by Tracy Johnson
Opportunities have been lost, success missed and paydays squandered because of a basic human trait that has haunted most of us at one time or another. It has held back thousands of performers, including actor Alan Ladd.
The problem is an out-of-control ego. It kills careers and is a major problem on multi-personality radio shows that don’t embrace a FTS (For The Show) mentality.
It happens often. Air talent performing in well-cast roles become wildly successful. Like a band, they’re much better together than as solo artists. There’s a chemistry individuals can’t have on their own.
Many problems arise when personalities allow ego to change their perspective. A cohost wants to become the “star” of the show. Or a primary personality is jealous that another player’s name is on the show and theirs isn’t.
Sometimes personalities have to play a slightly different role than they want, or think they should, for the success of the team. This can lead to bad career choices, and often results in disaster.
You probably heard of Alan Ladd. Maybe even seen some of his movies. He was in 150 of them. But he never became what he could have been.
Yes, he was a box office draw through the 40’s and much of the 50’s. That in itself is miraculous because film critics rate most of his movies as routine or less.
Ladd was in some great movies. Most of the time, those movies featured him in a supporting role.
But he always wanted to be the star. He wanted the lead role. With a big break and the right role, the right director and a decent script, some observers thought he could be terrific. And may even have become the star he wanted to be.
But ego killed his career. And it held Alan Ladd back.
Director George Stevens wanted Ladd for a role in the 1956 movie”Giant.”
But the lead roles had already been cast with Elizabeth Taylor and Rock Hudson. Ladd turned it down because he wanted the Rock Hudson role. He didn’t want to be #2 to Hudson.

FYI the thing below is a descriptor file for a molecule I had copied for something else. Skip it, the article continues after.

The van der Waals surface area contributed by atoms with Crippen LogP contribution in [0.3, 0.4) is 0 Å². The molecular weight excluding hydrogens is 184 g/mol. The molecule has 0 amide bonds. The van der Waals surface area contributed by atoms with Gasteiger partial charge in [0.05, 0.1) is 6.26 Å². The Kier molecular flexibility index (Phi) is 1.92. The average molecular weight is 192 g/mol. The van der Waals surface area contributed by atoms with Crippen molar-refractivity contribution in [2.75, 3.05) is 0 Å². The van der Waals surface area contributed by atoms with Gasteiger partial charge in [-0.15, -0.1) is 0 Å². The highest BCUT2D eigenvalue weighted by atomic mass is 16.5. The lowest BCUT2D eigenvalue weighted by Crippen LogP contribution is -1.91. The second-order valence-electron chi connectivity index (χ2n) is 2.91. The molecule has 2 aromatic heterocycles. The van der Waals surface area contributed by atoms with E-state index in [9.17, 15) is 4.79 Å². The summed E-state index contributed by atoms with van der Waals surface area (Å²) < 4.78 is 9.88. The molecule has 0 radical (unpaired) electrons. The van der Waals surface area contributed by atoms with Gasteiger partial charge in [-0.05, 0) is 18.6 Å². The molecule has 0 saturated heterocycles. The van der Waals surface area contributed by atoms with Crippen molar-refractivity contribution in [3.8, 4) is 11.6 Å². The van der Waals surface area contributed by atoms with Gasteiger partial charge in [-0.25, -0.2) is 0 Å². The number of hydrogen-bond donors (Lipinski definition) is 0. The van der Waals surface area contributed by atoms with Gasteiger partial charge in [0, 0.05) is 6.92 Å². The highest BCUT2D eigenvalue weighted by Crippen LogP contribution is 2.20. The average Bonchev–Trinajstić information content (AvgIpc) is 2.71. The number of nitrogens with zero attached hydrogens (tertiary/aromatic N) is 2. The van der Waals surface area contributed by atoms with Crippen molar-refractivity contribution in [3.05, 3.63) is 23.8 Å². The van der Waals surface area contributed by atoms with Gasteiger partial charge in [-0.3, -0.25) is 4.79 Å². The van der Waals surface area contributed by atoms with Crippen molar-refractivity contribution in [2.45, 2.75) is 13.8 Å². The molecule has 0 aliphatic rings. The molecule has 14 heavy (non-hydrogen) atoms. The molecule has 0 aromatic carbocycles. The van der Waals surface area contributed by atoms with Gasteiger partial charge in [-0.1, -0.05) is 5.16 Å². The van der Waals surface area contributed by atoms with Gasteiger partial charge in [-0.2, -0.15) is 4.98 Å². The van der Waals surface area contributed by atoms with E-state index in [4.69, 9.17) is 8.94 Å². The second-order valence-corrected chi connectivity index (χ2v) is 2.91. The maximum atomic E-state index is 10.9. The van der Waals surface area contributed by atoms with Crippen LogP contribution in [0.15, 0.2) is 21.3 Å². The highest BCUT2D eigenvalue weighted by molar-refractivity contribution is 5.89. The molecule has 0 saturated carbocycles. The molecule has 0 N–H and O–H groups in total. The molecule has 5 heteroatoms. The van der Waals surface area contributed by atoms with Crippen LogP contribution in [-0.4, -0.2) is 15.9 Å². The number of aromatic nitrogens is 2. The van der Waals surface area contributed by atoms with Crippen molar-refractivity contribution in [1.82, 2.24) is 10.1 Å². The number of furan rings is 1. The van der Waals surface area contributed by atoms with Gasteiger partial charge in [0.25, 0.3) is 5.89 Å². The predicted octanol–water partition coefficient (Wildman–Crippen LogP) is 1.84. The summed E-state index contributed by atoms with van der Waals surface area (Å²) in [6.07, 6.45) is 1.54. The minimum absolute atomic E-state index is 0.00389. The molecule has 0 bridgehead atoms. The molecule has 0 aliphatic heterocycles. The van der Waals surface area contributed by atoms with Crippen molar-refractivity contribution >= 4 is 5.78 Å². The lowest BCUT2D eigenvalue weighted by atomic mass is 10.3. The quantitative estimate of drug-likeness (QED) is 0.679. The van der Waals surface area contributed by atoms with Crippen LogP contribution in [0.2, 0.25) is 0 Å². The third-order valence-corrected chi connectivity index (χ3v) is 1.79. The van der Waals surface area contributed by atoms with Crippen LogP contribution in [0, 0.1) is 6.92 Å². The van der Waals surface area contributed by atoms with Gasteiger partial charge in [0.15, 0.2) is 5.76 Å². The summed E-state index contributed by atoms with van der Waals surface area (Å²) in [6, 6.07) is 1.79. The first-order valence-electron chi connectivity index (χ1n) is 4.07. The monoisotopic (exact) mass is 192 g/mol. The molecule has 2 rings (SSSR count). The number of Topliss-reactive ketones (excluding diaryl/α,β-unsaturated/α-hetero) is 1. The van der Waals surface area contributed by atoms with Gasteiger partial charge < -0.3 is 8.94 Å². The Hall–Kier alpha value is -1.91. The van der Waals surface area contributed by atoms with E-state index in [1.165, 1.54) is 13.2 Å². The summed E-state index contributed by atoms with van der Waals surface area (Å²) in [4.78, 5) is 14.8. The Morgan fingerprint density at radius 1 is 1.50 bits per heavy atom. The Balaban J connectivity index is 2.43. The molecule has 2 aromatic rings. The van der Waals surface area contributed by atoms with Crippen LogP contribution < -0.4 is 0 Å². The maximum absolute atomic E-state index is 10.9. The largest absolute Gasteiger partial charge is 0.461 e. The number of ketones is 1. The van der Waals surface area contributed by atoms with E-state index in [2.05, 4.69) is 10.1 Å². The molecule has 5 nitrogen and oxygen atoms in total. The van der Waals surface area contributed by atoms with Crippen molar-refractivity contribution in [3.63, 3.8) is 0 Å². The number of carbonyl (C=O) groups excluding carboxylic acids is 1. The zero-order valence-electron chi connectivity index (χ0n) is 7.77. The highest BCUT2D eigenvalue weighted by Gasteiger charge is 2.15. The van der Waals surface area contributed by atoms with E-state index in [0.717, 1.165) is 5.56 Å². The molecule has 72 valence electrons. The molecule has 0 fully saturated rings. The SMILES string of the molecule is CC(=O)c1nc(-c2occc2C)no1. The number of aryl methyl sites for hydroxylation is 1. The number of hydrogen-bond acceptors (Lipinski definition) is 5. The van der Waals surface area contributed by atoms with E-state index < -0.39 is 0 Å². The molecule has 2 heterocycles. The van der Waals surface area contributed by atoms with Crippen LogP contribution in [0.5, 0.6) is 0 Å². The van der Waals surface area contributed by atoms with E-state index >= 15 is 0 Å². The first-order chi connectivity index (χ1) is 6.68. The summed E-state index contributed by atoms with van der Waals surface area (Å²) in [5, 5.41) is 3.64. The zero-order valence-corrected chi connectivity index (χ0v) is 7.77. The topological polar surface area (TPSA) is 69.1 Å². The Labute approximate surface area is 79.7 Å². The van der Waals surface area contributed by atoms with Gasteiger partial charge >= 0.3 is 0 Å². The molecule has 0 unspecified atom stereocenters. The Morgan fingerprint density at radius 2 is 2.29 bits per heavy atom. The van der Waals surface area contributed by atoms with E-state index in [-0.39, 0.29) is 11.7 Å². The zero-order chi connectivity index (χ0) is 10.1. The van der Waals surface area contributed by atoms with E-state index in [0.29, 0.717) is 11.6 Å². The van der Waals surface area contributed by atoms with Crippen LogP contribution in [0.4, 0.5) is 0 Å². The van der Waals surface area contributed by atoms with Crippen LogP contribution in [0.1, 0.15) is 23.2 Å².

Alan Ladd’s role was eventually played by James Dean. This was the role that launched Dean’s career. Giant would have done wonders for Alan Ladd, if only he could have overcome his ego.
You probably have heard of Andy Richter (Conan, Madagascar, Andy Richter Controls the Universe), an American actor, voice actor, writer, comedian and late night talk show announcer.
You’ve got to know the parameters of your role. You have to know that you’re second and take that supporting role, and also know you’re a valuable player.
Richter references a segment by NPR correspondent Sarah Vowell about Johnny Carson’s #2, Ed McMahon, as an example.
She pointed out the first line of Ed’s autobiography was something like, ‘I first met Johnny Carson….’ This was the first line of the story of his life. I think Ed believed in being No. 2 a bit too much.
In Dax Shepard’s Armchair Expert podcast, Dax asks Richter about being as “sidekick” or a #2, rather than being “the guy”. The response is a great lesson. Listen to the full episode for more insight.
Finding the right role for your personality is hard. When you find it, cherish it. Protect it.
At some point, maybe you’ll get that shot to host your own show. DeDe McGuire was cohost for Doug Banks for years before the opportunity to launch DeDe In The Morning at K104/Dallas. She’s now in syndication nationally with her own team of well-cast talent.
On the other hand, maybe it won’t happen for you. Maybe your best role is as cohost, or even producer, for a great brand. Tommy Sablan found his niche as Jeff & Jer’s producer, with a secondary on-air role. He excelled in the position because he knew how to make his team better.
Having a For The Show attitude doesn’t mean you don’t have an ego. It means you understand how the team works best. On a healthy team, individual egos are fueled by the success of the team.
I love what John Lennon once said:
I knew I wasn’t Elvis, but I knew that Paul and I together could kick Elvis’ butt.
Ego kills careers.
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